Advocacy for Patients with Chronic Illness, Inc. is a 501(c)(3) nonprofit that provides free information, advice and advocacy services to patients with chronic illnesses nationwide in areas including health and disability appeals, Social Security disability, employment discrimination, family and medical leave, educational equity, and resource location.
The comments can be found here.
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Tuesday, September 14, 2010
I do not want to work so hard any more -- there, I said it. I want to have time to swim longer. I want to be able to go to dinner with friends once in awhile. I am desperate -- desperate -- for a vacation. I do not want this life. It is sucking me dry.
I love the work, most of the time. I hate when people get nasty because I cannot solve their problem, and since I cannot be all things to all people, there are going to be problems I can't solve. I hate fundraising and I don't think I'm very good at it, try as I might. I've worked with a professional grant writer to get some lessons, but the biggest problem seems to be how small we are. How can we get bigger unless someone takes a chance on us? How can someone take a chance on us while we are so small? Circular.
This all kind of became clear to me when I wrote last time that the only time I lost weight without being sick was when I lived in Miami, taught a manageable schedule, swam a lot, and had fun. I know I can't get there today with the job I have. There is no room for health in my life. And that is emphatically not okay.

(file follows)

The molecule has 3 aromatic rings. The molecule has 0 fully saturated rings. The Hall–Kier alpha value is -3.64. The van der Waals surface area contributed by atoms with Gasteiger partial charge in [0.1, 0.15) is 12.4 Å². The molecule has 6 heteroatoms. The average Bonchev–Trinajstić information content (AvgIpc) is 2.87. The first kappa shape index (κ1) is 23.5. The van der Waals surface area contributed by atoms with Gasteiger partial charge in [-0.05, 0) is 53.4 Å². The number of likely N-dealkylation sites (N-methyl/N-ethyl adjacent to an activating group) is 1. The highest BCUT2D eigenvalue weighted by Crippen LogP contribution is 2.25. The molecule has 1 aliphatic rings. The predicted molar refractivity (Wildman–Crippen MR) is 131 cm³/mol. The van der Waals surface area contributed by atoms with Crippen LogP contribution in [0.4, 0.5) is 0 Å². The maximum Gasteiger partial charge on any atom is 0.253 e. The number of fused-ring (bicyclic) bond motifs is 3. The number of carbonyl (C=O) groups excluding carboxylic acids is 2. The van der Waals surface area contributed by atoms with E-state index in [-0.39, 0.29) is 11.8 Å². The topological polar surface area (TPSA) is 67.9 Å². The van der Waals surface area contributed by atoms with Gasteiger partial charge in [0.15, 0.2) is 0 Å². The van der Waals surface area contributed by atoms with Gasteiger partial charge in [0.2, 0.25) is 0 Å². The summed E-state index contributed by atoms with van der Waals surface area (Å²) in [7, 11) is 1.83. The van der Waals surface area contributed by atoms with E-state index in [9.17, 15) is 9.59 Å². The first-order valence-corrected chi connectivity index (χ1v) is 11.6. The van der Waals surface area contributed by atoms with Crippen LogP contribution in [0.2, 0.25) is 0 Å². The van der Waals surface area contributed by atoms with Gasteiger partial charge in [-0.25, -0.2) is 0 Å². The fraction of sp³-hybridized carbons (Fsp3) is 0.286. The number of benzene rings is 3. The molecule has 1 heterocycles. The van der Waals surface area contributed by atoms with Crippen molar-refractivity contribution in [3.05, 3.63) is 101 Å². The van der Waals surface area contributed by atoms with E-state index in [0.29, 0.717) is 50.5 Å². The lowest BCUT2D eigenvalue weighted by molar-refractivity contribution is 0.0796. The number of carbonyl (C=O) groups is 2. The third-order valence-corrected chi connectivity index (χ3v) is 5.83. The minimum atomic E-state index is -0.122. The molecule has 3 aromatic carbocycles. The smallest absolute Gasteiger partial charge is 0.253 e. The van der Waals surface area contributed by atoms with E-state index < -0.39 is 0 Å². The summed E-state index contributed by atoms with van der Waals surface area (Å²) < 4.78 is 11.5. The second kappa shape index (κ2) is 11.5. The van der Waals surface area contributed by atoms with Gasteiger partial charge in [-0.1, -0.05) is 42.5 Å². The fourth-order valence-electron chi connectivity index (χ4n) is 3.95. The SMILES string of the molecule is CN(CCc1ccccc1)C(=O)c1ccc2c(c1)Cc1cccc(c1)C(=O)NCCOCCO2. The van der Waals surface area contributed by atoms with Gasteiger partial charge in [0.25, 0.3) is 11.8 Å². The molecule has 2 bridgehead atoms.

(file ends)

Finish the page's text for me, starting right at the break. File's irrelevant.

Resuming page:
I don't want to leave Advocacy for Patients -- and let's be real -- if I left right now, there would be no more Advocacy for Patients. I'd hate to blow the strides I've made. I'd hate to leave people without someone to help them. But if I took a vacation right now, it would be tantamount to committing malpractice -- I have too many cases close to deadlines, in which I'm begging doctors for medical records. I'm trying to teach Nicole and Echo to do some of that sort of routine work, but nobody's at the point yet of being able to equal me in knowledge and output. And if I weren't as fast as I am, there's no way I would be able to stay on top of the mountain of work we have.
And since at least some of our Board thinks I could be doing more if I were healthier, I don't know how they are going to react to me telling them I want to do less. I may have to take a pay cut. I may have to hire someone more experienced than Nicole to come on board, and figure out how to pay that person. I don't know. But I do know that I have no life, that I can't get healthy working 15+ hours a day.